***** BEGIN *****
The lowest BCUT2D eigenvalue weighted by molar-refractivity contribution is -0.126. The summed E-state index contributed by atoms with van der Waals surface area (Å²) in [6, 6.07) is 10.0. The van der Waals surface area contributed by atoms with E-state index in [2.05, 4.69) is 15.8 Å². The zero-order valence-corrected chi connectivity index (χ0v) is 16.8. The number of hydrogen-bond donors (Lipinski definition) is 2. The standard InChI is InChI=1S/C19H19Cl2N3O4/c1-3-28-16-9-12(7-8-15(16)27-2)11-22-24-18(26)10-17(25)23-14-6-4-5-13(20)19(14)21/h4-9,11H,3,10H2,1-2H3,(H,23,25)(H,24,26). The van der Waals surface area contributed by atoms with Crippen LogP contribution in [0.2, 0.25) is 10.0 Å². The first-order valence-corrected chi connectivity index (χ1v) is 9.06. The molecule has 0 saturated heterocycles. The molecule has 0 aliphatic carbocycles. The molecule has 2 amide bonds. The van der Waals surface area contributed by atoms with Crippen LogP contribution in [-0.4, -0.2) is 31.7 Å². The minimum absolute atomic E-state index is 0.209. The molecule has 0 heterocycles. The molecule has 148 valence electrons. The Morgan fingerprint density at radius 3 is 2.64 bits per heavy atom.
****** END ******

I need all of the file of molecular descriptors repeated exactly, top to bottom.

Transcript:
The lowest BCUT2D eigenvalue weighted by molar-refractivity contribution is -0.126. The summed E-state index contributed by atoms with van der Waals surface area (Å²) in [6, 6.07) is 10.0. The van der Waals surface area contributed by atoms with E-state index in [2.05, 4.69) is 15.8 Å². The zero-order valence-corrected chi connectivity index (χ0v) is 16.8. The number of hydrogen-bond donors (Lipinski definition) is 2. The standard InChI is InChI=1S/C19H19Cl2N3O4/c1-3-28-16-9-12(7-8-15(16)27-2)11-22-24-18(26)10-17(25)23-14-6-4-5-13(20)19(14)21/h4-9,11H,3,10H2,1-2H3,(H,23,25)(H,24,26). The van der Waals surface area contributed by atoms with Crippen LogP contribution in [0.2, 0.25) is 10.0 Å². The first-order valence-corrected chi connectivity index (χ1v) is 9.06. The molecule has 0 saturated heterocycles. The molecule has 0 aliphatic carbocycles. The molecule has 2 amide bonds. The van der Waals surface area contributed by atoms with Crippen LogP contribution in [-0.4, -0.2) is 31.7 Å². The minimum absolute atomic E-state index is 0.209. The molecule has 0 heterocycles. The molecule has 148 valence electrons. The Morgan fingerprint density at radius 3 is 2.64 bits per heavy atom.